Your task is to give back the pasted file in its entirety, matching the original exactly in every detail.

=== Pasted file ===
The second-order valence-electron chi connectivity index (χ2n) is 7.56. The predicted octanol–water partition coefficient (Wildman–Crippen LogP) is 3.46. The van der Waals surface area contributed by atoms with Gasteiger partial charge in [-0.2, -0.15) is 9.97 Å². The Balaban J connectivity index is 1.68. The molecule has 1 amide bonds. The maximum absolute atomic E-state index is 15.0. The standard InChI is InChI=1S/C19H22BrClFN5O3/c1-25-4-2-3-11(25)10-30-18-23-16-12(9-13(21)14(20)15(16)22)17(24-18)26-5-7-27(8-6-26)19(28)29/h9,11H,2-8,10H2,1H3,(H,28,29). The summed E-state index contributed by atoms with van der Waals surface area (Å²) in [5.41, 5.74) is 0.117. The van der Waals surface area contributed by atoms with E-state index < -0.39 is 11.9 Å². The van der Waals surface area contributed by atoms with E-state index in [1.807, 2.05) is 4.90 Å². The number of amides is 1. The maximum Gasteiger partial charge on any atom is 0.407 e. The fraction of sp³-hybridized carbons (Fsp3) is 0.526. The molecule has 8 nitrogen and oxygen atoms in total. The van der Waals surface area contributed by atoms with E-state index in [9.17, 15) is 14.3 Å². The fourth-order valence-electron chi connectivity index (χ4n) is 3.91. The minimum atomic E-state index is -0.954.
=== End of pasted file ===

The second-order valence-electron chi connectivity index (χ2n) is 7.56. The predicted octanol–water partition coefficient (Wildman–Crippen LogP) is 3.46. The van der Waals surface area contributed by atoms with Gasteiger partial charge in [-0.2, -0.15) is 9.97 Å². The Balaban J connectivity index is 1.68. The molecule has 1 amide bonds. The maximum absolute atomic E-state index is 15.0. The standard InChI is InChI=1S/C19H22BrClFN5O3/c1-25-4-2-3-11(25)10-30-18-23-16-12(9-13(21)14(20)15(16)22)17(24-18)26-5-7-27(8-6-26)19(28)29/h9,11H,2-8,10H2,1H3,(H,28,29). The summed E-state index contributed by atoms with van der Waals surface area (Å²) in [5.41, 5.74) is 0.117. The van der Waals surface area contributed by atoms with E-state index < -0.39 is 11.9 Å². The van der Waals surface area contributed by atoms with E-state index in [1.807, 2.05) is 4.90 Å². The number of amides is 1. The maximum Gasteiger partial charge on any atom is 0.407 e. The fraction of sp³-hybridized carbons (Fsp3) is 0.526. The molecule has 8 nitrogen and oxygen atoms in total. The van der Waals surface area contributed by atoms with E-state index in [9.17, 15) is 14.3 Å². The fourth-order valence-electron chi connectivity index (χ4n) is 3.91. The minimum atomic E-state index is -0.954.